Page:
The preservatives include, for example, edible organic acids such as acetic acid, citric acid, malic acid, fumaric acid, lactic acid, and the like; alcohols such as ethyl alcohol, propylene glycol, glycerin and the like; amino acids such as glycine, alanine and the like; salts such as sodium chloride, acetate, citrate, sodium carbonate, potassium carbonate, calcium oxide, calcium hydroxide, calcium carbonate, disodium phosphate, tripotassium phosphate and the like.

The colorants include, for example, natural colorants such as “aka koji”, crab shell powder, astaxanthin, vegetable pigment, “beni koji” (monascus) pigment, concentrated phaffia pigment oil, gardenia yellow, “matcha” pigment, cochineal pigment, gardenia yellow pigment, gardenia blue pigment, flavonoid pigment, caramel pigment, β-carotene, carotenoid-type pigment, charcoal; and synthetic colorants such as Red No. 2 (Amaranth), Red No. 3 (Erythrosine), Red No. 104 (Phloxine), Red No. 105 (Rose Bengale), Red No. 106 (Acid Red), Yellow No. 4 (Tartrazine), Yellow No. 5 (Sunset Yellow), Blue No. 1 (Brilliant Blue), titanium dioxide.

The sweeteners include, for example, sucrose, glucose, fructose, isomerized liquid sugar, glycyrrhizin, stevia, aspartame, fructo-oligosaccharides and the like.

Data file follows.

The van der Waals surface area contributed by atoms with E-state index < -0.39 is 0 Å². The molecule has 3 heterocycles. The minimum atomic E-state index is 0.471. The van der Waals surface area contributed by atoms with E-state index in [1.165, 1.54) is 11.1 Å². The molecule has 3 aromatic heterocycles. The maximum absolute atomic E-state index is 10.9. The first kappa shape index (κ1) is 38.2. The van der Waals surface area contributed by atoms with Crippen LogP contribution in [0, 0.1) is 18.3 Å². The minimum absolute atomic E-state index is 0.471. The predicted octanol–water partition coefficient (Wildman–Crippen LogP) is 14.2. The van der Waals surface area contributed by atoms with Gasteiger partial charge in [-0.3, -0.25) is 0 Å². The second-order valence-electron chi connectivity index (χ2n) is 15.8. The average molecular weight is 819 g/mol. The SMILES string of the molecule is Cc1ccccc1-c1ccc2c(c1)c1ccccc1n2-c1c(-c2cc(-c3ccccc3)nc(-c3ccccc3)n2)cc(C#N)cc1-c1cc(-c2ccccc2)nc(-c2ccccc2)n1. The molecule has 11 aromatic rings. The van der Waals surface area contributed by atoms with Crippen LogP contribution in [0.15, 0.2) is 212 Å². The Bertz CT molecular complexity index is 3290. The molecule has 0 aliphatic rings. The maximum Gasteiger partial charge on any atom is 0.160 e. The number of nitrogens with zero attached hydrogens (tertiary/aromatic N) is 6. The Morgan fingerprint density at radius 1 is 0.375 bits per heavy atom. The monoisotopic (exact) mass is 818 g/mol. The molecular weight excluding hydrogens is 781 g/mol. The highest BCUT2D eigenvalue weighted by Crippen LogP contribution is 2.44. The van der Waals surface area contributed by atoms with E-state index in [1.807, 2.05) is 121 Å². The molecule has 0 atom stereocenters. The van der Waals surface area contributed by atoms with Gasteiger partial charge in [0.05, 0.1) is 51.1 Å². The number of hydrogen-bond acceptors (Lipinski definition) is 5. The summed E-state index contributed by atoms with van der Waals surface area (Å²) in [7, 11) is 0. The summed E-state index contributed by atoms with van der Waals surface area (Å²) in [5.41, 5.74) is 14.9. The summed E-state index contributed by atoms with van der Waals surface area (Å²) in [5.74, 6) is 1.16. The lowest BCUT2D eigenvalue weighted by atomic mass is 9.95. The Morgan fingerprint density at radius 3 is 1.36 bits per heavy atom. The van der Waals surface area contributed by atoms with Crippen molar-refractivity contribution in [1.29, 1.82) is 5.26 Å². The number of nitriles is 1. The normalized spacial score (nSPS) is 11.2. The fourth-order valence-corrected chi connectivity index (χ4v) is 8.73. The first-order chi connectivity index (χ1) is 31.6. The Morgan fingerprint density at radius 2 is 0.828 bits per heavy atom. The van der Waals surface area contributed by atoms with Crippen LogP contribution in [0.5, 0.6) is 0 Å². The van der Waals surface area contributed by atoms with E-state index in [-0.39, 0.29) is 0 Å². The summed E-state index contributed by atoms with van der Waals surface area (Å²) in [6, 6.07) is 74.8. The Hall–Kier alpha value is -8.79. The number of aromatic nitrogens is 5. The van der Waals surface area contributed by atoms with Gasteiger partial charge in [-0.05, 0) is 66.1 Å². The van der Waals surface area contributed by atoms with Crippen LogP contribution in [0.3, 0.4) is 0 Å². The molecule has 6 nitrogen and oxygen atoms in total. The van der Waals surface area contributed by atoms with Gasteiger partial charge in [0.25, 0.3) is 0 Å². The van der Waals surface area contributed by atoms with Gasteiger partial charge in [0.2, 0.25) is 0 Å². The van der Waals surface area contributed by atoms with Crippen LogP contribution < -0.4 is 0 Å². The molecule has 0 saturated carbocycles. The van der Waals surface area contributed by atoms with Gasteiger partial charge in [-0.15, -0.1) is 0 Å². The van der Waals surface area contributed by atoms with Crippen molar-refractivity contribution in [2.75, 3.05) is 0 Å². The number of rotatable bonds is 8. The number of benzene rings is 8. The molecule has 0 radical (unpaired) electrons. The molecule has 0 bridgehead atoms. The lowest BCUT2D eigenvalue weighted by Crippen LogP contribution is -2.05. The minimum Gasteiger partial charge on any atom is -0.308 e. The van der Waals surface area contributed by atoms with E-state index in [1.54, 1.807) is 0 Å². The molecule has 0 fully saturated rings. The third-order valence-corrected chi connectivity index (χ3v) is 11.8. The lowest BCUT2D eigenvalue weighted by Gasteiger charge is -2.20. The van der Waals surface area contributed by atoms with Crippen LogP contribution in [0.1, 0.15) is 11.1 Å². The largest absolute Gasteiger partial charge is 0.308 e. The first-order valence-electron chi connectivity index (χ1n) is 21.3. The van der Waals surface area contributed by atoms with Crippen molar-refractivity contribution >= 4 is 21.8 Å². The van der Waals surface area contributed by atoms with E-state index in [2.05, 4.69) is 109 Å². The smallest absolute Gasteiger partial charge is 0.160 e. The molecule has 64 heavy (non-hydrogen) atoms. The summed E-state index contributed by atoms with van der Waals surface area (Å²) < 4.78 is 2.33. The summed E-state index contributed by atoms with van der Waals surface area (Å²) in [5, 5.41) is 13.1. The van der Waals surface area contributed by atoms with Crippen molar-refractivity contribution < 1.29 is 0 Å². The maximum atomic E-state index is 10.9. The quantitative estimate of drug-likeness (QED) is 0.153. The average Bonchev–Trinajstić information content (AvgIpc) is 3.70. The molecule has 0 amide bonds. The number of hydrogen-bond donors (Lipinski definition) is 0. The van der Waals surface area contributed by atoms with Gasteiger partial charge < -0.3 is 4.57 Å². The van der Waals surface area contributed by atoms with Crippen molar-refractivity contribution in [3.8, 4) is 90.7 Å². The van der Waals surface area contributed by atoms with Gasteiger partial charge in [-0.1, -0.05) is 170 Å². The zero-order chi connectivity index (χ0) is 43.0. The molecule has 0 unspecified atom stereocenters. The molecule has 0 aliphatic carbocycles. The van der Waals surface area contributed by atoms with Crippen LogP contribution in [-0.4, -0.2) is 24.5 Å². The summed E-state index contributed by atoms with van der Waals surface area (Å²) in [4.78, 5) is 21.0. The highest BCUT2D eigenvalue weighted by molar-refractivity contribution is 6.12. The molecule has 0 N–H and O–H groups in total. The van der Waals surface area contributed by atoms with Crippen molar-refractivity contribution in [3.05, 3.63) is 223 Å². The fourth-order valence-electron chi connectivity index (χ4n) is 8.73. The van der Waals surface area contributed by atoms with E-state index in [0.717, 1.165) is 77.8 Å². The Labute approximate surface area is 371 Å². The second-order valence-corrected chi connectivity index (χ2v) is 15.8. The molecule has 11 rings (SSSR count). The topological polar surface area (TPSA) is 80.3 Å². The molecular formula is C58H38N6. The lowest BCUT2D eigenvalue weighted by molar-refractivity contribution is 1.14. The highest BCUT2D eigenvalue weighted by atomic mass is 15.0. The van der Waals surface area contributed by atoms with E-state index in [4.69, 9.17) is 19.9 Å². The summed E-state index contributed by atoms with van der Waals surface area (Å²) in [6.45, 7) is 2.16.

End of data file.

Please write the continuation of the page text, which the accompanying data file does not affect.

The powdery plant extract for beverages of the present invention can be administered by dissolving in water, hot water, milk, and the like, and can be incorporated into biscuits such as cookies, crackers, biscuits and the like; jelly, mousse, bavaroa, pudding, ice cream, “warabi mochi”, dumpling steamed bun, pound cake, chiffon cake, souffle and the like. It can also be incorporated into supplements such as tablets, granules, and the like. The inherent flavor of the plant extract can be given to various foods and beverages, tablets, granules and the like by incorporating the powdery plant extract for beverages of the present invention into them. Although the amount of the powdery plant extract for beverages in those foods varies depending on the kind of foods, usually, 1 to 100% by mass, particularly, 5 to 80% by mass, is suitably used.